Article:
The search for the ever-elusive "bop" is difficult. Playlists and streaming-service recommendations can only do so much. They often leave a lingering question: Are these songs really good, or are they just new?
Enter Bop Shop, a hand-picked selection of songs from the MTV News team. This weekly collection doesn't discriminate by genre and can include anything — it's a snapshot of what's on our minds and what sounds good. We'll keep it fresh with the latest music, but expect a few oldies (but goodies) every once in a while, too. Get ready: The Bop Shop is now open for business.
Lil Nas X: "Lost in the Citadel"
This lovelorn cut off Montero, Lil Nas X’s newly birthed debut album, stands out from the rest of the tracklist, and for good reason. The 22-year-old rapper leans into the angsty, guitar-driven sound that dominated pop-rock while he was growing up, fashioning a nostalgic backdrop for his most dazzlingly poetic lyrics to date. “My god, you’re an angel,” he realizes. “I only see you in your halo.” —Sam Manzella
Sex Education Cast: "Fuck the Pain Away"
Sex Education Season 3 has finally arrived on Netflix, upping the ante with more raucous teenage sex scenes, a field trip to Paris, and the introduction of Jemima Kirke’s character, who’s a complete 180 from Jessa on Girls. The show’s soundtrack, which primarily features tracks by Ezra Furman, has always been second to none, however it’s the show’s glee club-style take on Peaches’s “Fuck the Pain Away” that I haven’t been able to get out of my head. There’s something so absurdly hilarious about hearing a teenage a cappella group croon, “Sucking on my titties like you wanted me / Callin’ me all the time like Blondie,” but when they turn its raunchy chorus into a Queen-esque anthemic roar, you can’t help but dance along. —Carson Mlnarik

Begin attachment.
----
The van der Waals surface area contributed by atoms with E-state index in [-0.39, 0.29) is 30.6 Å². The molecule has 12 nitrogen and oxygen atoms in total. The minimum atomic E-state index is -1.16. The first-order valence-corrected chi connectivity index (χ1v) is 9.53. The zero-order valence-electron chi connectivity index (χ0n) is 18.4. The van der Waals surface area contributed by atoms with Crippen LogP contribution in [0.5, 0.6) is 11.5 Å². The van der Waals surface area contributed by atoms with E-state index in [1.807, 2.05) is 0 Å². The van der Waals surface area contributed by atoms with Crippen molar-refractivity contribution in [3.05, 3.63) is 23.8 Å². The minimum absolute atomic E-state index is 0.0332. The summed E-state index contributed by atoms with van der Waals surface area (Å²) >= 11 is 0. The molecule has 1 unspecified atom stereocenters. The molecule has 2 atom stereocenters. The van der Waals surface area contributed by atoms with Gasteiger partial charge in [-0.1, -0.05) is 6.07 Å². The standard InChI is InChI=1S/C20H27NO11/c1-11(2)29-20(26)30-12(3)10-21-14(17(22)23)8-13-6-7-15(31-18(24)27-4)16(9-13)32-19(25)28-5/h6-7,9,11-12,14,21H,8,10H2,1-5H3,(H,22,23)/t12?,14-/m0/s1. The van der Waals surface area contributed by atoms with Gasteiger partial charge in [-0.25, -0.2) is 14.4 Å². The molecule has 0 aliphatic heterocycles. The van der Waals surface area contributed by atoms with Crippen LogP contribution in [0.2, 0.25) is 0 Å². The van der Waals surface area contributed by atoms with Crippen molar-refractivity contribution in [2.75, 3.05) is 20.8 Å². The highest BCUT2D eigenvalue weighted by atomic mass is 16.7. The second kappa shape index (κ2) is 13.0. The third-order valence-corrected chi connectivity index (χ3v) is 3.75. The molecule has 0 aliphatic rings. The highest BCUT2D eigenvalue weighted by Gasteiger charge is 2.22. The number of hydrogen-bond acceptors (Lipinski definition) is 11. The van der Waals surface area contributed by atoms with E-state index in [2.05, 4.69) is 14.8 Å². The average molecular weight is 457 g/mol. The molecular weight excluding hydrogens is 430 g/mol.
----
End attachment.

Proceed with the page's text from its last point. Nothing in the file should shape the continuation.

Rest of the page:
There's such beauty in the way "Altar," the lithe new single from Kehlani, sounds on a purely sonic level, thanks in part to expertly gentle production touches from Pop Wansel. As the R&B singer mentioned on social media with the song's release, that beauty goes much, much deeper. "Understanding grief and death has been a journey," Kehlani wrote. "The last year has showed me that even after people have passed on, if I choose to, I can have an even closer relationship. ... this is my offering." —Patrick Hosken
Iann Dior ft. Lil Uzi Vert: "V12"
In the 14 months since "Mood" dropped, Iann Dior has collaborated with an increasingly diverse roster of artists: Jxdn, Mike Shinoda, LilHuddy and Tyson Ritter (!), and now, Lil Uzi Vert. Impressively, he's sounded at home with all of them. On "V12," he takes center stage with a golden hook and so much charisma that it feels effortless. Uzi, as ever, is Uzi, and together, they make quite a potent pair. Who's next? —Patrick Hosken
Alaska Thunderfuck: "Red"
Oops, she did it again! Legendary RuPaul’s Drag Race winner Alaska Thunderfuck is no stranger to serving bops. From “This is My Hair” to “Come to Brazil,” she finds her way on many a playlist. Her latest, “Red,” is no exception. Inspired by her Season 6 video, “Red” finds Alaska channeling pure ‘90s and 2000s bubblegum pop with visual references to Shania Twain’s “Man! I Feel Like a Woman!” and more. Both the song and video are perfect for a boost of serotonin after a long week and to kick off the weekend. What can I say? I’m seeing “Red.” —Zach O’Connor